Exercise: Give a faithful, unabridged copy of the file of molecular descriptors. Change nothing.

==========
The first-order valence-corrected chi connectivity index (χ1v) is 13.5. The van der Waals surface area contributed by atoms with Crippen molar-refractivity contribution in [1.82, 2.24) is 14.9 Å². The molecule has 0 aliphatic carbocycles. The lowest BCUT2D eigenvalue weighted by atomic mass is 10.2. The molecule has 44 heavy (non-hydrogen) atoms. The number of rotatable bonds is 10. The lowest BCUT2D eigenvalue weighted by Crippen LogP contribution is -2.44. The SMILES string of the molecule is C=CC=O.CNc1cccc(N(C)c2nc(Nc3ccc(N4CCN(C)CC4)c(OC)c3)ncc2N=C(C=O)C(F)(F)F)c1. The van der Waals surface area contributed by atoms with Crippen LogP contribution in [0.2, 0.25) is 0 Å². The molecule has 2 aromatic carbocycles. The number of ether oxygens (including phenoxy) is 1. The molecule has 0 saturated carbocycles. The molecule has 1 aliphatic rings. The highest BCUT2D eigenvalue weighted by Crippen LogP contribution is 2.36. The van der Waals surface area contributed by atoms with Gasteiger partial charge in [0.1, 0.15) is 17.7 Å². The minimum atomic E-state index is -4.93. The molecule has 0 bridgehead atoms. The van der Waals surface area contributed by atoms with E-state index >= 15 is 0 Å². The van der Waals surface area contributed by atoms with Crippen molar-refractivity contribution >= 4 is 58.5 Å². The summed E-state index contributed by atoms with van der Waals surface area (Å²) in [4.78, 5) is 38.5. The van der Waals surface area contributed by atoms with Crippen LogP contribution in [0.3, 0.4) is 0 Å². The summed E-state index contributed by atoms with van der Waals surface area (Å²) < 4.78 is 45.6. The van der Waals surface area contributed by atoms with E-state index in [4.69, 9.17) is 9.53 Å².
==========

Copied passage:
The first-order valence-corrected chi connectivity index (χ1v) is 13.5. The van der Waals surface area contributed by atoms with Crippen molar-refractivity contribution in [1.82, 2.24) is 14.9 Å². The molecule has 0 aliphatic carbocycles. The lowest BCUT2D eigenvalue weighted by atomic mass is 10.2. The molecule has 44 heavy (non-hydrogen) atoms. The number of rotatable bonds is 10. The lowest BCUT2D eigenvalue weighted by Crippen LogP contribution is -2.44. The SMILES string of the molecule is C=CC=O.CNc1cccc(N(C)c2nc(Nc3ccc(N4CCN(C)CC4)c(OC)c3)ncc2N=C(C=O)C(F)(F)F)c1. The van der Waals surface area contributed by atoms with Crippen LogP contribution in [0.2, 0.25) is 0 Å². The molecule has 2 aromatic carbocycles. The number of ether oxygens (including phenoxy) is 1. The molecule has 0 saturated carbocycles. The molecule has 1 aliphatic rings. The highest BCUT2D eigenvalue weighted by Crippen LogP contribution is 2.36. The van der Waals surface area contributed by atoms with Gasteiger partial charge in [0.1, 0.15) is 17.7 Å². The minimum atomic E-state index is -4.93. The molecule has 0 bridgehead atoms. The van der Waals surface area contributed by atoms with E-state index >= 15 is 0 Å². The van der Waals surface area contributed by atoms with Crippen molar-refractivity contribution >= 4 is 58.5 Å². The summed E-state index contributed by atoms with van der Waals surface area (Å²) in [4.78, 5) is 38.5. The van der Waals surface area contributed by atoms with Crippen LogP contribution in [0.3, 0.4) is 0 Å². The summed E-state index contributed by atoms with van der Waals surface area (Å²) < 4.78 is 45.6. The van der Waals surface area contributed by atoms with E-state index in [4.69, 9.17) is 9.53 Å².